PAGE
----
Senate investigation confirms female ICE detainees endured ‘excessive’ gynecological procedures

The Senate Permanent Subcommittee on Investigations — a panel of the Homeland Security and Governmental Affairs Committee — released the results of an investigation on Tuesday detailing the medical mistreatment of migrant women in an ICE detention center in Georgia, including that they endured “excessive, invasive, and often unnecessary gynecological procedures.”

The 18-month-long investigation considered multiple allegations of medical abuse against detainees at the Irwin County Detention Center (ICDC) in Ocilla, Georgia, a private detention center owned and operated by LaSalle Southeast, LLC. According to the Senate report, the allegations arose in September 2020, when several immigration advocacy groups filed a complaint stating that an off-site obstetrician and gynecologist (OB/Gyn), Dr. Mahendra Amin, had carried out “high rates” of unauthorized hysterectomies on the women. The complaint also accused ICDC of poor medical conditions and lack of COVID-19 protections.

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The Subcommittee said it did not find the allegation of mass hysterectomies to be accurate because Amin had performed just two hysterectomies on ICDC detainees between 2017 and 2019, both deemed medically necessary by ICE. However, the expert medical analysis by the Senate Subcommittee found that under Amin’s care, women “appear to have undergone excessive, invasive, and often unnecessary gynecological procedures.” Women were subjected to unnecessary transvaginal ultrasounds, contraceptive injections, and dilation and curettage procedures (D&C).

It was discovered that Amin is not board certified and had previously been sued by the Department of Justice and the State of Georgia regarding possible Medicaid fraud. That lawsuit was settled in 2015 with Amin admitting no wrongdoing.

According to the Senate report (emphasis added):

The Subcommittee’s review of Dr. Amin’s treatment practices of ICE detainees after the settlement, from 2017 to 2020, identified a similar pattern of potentially excessive medical procedures. Dr. Amin was a clear outlier in both the number and types of procedures he performed compared to other OB-GYNs that treated ICE detainees. ICDC housed roughly 4% of female ICE detainees nationwide from 2017 to 2020. Dr. Amin accounted for roughly 6.5% of total OB-GYN visits among all ICE detainees in the same time period. However, he performed nearly one-third of certain OB-GYN procedures on ICE detainees across the country between 2017 and 2020 and more than 90% of some key procedures.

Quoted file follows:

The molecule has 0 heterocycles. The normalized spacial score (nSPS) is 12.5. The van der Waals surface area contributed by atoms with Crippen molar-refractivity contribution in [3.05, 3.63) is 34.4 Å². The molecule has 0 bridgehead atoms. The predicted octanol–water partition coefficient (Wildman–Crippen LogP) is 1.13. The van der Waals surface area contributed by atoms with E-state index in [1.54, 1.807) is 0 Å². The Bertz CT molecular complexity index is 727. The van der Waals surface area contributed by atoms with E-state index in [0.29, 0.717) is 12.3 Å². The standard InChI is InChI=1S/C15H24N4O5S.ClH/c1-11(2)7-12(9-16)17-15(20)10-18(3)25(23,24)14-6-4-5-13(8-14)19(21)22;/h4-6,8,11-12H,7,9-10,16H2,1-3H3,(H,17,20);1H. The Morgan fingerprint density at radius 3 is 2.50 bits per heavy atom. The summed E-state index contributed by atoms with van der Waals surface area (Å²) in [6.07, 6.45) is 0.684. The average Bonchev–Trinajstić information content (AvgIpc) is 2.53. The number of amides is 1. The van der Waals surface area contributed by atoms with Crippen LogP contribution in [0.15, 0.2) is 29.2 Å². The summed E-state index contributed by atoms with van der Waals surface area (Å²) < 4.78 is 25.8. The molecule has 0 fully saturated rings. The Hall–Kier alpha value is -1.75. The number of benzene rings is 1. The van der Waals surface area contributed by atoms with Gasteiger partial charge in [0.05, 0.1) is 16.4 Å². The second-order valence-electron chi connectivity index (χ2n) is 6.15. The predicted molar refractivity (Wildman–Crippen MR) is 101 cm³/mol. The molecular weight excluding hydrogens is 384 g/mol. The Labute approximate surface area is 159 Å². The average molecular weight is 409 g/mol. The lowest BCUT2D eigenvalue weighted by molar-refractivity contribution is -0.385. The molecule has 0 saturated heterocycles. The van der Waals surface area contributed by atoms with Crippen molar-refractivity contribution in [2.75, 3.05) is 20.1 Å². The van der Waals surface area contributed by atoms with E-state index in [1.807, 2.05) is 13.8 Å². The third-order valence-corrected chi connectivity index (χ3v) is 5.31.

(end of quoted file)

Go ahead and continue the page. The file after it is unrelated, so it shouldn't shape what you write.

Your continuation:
Included in those excessive treatments are 102 Depo-Provera (birth control) injections, accounting for 93% of all such injections. Depo-Provera is known to increase a woman’s risk of contracting HIV. Amin also committed 82% of all D&C procedures that were carried out on ICE detainees and 92% of all limited pelvic exams.

Dr. Peter Cherouny, an OB/Gyn who has conducted medical reviews for the Department of Health and Human Services Office of Inspector General, conducted a review of Amin’s patients’ medical records and found that his use of D&C procedures was “too aggressive” and that most of the cases could have been resolved with “imaging and appropriate hormone therapy.” He accused Amin of “a lack of knowledge or capability” and called the treatment he provided “pretty good medicine for the 1980s, but we’re not there anymore.” Cherouny stated that because Amin is not board certified, he had not been continuing his education to remain up-to-date on medical practices.


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He also noted, “Dr. Amin seemed to use a boiler plate approach to care. He uses D&C and laparoscopy for primary diagnostic reasons and seems to ‘pile on’ the pathologic diagnoses postoperatively.” Amin had surgically removed ovarian cysts from 40 women despite the fact that they were benign and most would have resolved without surgical intervention. Cherouny also said Amin had confused normal findings on ultrasounds, leading him to perform unnecessary surgeries.

The Subcommittee staff interviewed six former ICDC detainee patients who were treated by Amin. They recounted negative experiences with him and said they felt “confused, afraid, and violated,” according to the report. Many of the women said they still have physical pain following treatment with Amin and that he had failed to disclose potential effects of procedures or answer their questions. Several said they never provided consent for examinations or procedures.

The Senate Subcommittee also found that ICE does not monitor informed consent procedures for off-site medical providers such as Amin and is not expected to do so. Amin was responsible for obtaining the patients’ consent.

Amin has a history of medical malpractice suits filed against him and because of this lost his contract with a U.S. insurance company almost 10 years before he began working with ICE. Due to a poor vetting process, ICE was unaware of the publicly available information regarding these malpractice suits or of the Medicaid fraud complaint against Amin.

The lawsuit against Amin remains ongoing. He stopped treating ICDC detaineees in September 2020 when the allegations against him arose. DHS told ICE to discontinue its contract with ICDC in May 2021 and as of September 2021, all ICE detainees have been relocated from ICDC, according to the Subcommittee report.

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